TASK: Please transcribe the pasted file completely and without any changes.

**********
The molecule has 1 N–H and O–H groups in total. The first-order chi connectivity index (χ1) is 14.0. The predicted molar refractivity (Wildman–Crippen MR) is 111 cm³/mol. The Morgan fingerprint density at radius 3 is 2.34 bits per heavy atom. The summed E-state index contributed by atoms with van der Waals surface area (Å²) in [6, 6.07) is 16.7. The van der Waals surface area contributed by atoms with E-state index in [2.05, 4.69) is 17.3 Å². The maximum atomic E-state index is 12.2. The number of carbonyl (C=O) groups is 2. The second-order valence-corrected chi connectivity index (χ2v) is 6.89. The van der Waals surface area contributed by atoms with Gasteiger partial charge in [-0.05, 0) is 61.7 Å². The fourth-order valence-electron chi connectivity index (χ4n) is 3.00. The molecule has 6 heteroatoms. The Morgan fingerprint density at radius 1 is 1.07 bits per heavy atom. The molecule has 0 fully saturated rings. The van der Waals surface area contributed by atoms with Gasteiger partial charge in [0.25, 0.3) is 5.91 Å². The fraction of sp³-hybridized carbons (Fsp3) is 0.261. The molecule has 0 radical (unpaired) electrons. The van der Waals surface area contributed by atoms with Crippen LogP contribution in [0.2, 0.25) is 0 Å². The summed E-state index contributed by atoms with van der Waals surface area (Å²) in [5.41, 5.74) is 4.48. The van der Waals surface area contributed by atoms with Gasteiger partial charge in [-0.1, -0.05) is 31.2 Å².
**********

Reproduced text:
The molecule has 1 N–H and O–H groups in total. The first-order chi connectivity index (χ1) is 14.0. The predicted molar refractivity (Wildman–Crippen MR) is 111 cm³/mol. The Morgan fingerprint density at radius 3 is 2.34 bits per heavy atom. The summed E-state index contributed by atoms with van der Waals surface area (Å²) in [6, 6.07) is 16.7. The van der Waals surface area contributed by atoms with E-state index in [2.05, 4.69) is 17.3 Å². The maximum atomic E-state index is 12.2. The number of carbonyl (C=O) groups is 2. The second-order valence-corrected chi connectivity index (χ2v) is 6.89. The van der Waals surface area contributed by atoms with Gasteiger partial charge in [-0.05, 0) is 61.7 Å². The fourth-order valence-electron chi connectivity index (χ4n) is 3.00. The molecule has 6 heteroatoms. The Morgan fingerprint density at radius 1 is 1.07 bits per heavy atom. The molecule has 0 fully saturated rings. The van der Waals surface area contributed by atoms with Gasteiger partial charge in [0.25, 0.3) is 5.91 Å². The fraction of sp³-hybridized carbons (Fsp3) is 0.261. The molecule has 0 radical (unpaired) electrons. The van der Waals surface area contributed by atoms with Crippen LogP contribution in [0.2, 0.25) is 0 Å². The summed E-state index contributed by atoms with van der Waals surface area (Å²) in [5.41, 5.74) is 4.48. The van der Waals surface area contributed by atoms with Gasteiger partial charge in [-0.1, -0.05) is 31.2 Å².